and the windows which light his desk corner.
photograph by F. Earl Williams
Outside the balcony door in winter
Outside the balcony door in winter
photograph by F. Earl Williams


All of the small panes in these windows are old glass. Toward the completion of the building's restoration as a studio, Woodward was urged to supply the deficiencies with new glass. "No," he replied, "We must be patient and we shall eventually find old glass." This detail is worth mentioning only because it represents a philosophy of perfectionism that evidently controls every action of the man's life. I cannot refrain from telling here of an experience which goes far to epitomize that aspect of Woodward's character which in part must account for his success. When, after the burning of his second studio, he acquired his present property, the problem of restoring an old building and adapting it to his needs loomed large, especially as he did not have the means for it. Should he accomplish the transformation little by little, making the best of inadequate working conditions over a period of years? His answer, "No," was an affirmation of his faith and an exhibition of the courage that has carried him, victorious, throughout the years. He borrowed the needed funds and laid aside his income-producing brush for a whole year, devoting himself entirely to the designing, constructing and furnishing of his studio and home. He had to create the right environment before he could do his best work. There is not much to be said of Woodward's technical methods. They are simple and traditional. He first makes a charcoal layout on his stretched canvas, working directly from the subject. This is kept around the studio a while for constant study and development. When he is satisfied, he removes all the charcoal that can be rubbed off with a cloth. A faint line pattern remains as a guide for the brush when painting begins. He paints with a turpentine and oil medium. Often he renders the subject first in pastel. Most of what I have written is the story of the man. You cannot separate a man from his work, especially when a triumphant life vies in interest with his work itself and when it becomes a symbol of magnificent courage and greatness of spirit. As to Woodward's art, the pictures speak for themselves. They alone are the testimony of his achievement as a painter."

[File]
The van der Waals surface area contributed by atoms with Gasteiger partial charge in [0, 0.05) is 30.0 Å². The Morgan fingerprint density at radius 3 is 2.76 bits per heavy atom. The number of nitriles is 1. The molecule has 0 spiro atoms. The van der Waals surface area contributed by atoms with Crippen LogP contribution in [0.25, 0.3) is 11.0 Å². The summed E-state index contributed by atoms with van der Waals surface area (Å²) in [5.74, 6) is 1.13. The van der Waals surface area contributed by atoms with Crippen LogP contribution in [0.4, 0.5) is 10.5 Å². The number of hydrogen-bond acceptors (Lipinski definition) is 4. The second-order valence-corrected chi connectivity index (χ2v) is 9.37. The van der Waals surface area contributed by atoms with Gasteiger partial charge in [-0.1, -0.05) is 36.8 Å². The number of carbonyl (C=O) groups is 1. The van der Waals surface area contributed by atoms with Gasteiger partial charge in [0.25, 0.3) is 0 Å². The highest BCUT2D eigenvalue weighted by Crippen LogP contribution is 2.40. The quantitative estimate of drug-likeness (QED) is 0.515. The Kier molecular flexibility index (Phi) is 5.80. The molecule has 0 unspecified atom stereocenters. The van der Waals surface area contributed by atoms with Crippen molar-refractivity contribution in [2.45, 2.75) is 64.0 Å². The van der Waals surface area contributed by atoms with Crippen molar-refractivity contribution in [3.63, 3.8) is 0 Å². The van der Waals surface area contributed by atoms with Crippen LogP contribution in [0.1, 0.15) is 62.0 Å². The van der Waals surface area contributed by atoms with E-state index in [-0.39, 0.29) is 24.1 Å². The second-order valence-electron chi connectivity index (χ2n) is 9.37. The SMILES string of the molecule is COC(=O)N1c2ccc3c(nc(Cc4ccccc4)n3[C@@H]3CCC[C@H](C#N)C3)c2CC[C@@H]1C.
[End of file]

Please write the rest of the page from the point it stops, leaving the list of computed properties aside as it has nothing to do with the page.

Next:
by: Ernest W. Watson


The table by the entry
The table by the entry as it appears today.

The studio today is preserved to almost the exact condition as it was in Woodward's day due to the dedicated efforts of RSW beneficiary Dr. Mark Purinton. Dr. Mark has dedicated the better part of his life to honoring Woodward and keeping his name and legacy alive through the preservation of the studio and this website. The Southwick Place was recently recognized by the State of Massachusetts as a historical landmark and we await national recognition for the same. In the meantime, Dr. Mark has been very busy converting the old "carriage house" that once held his country medical practice into a museum of sorts, containing numerous records and artifacts pertaining to RSW and his life.


In the future, we hope to provide you with a comprehensive catalogue-of-sorts regarding the wonderful and unique objects and brick-a-brack RSW collected over the years, such as the ceramic duck in the image to the right. They are as much a part of "Woodward" as anything often playing supporting roles in numerous paintings throughout his career. In just the items in the image to the right; there is the duck who appeared inMarch Light; and the pewter plate to the left of the duck made its appearance in Apples and Silk. We hope to bring this to you soon and add another page to the "Southwick Then & Now" story. But until that happens please click the link provided to the lower right regarding the two-year "reconstruction" project of Southwick. ENJOY!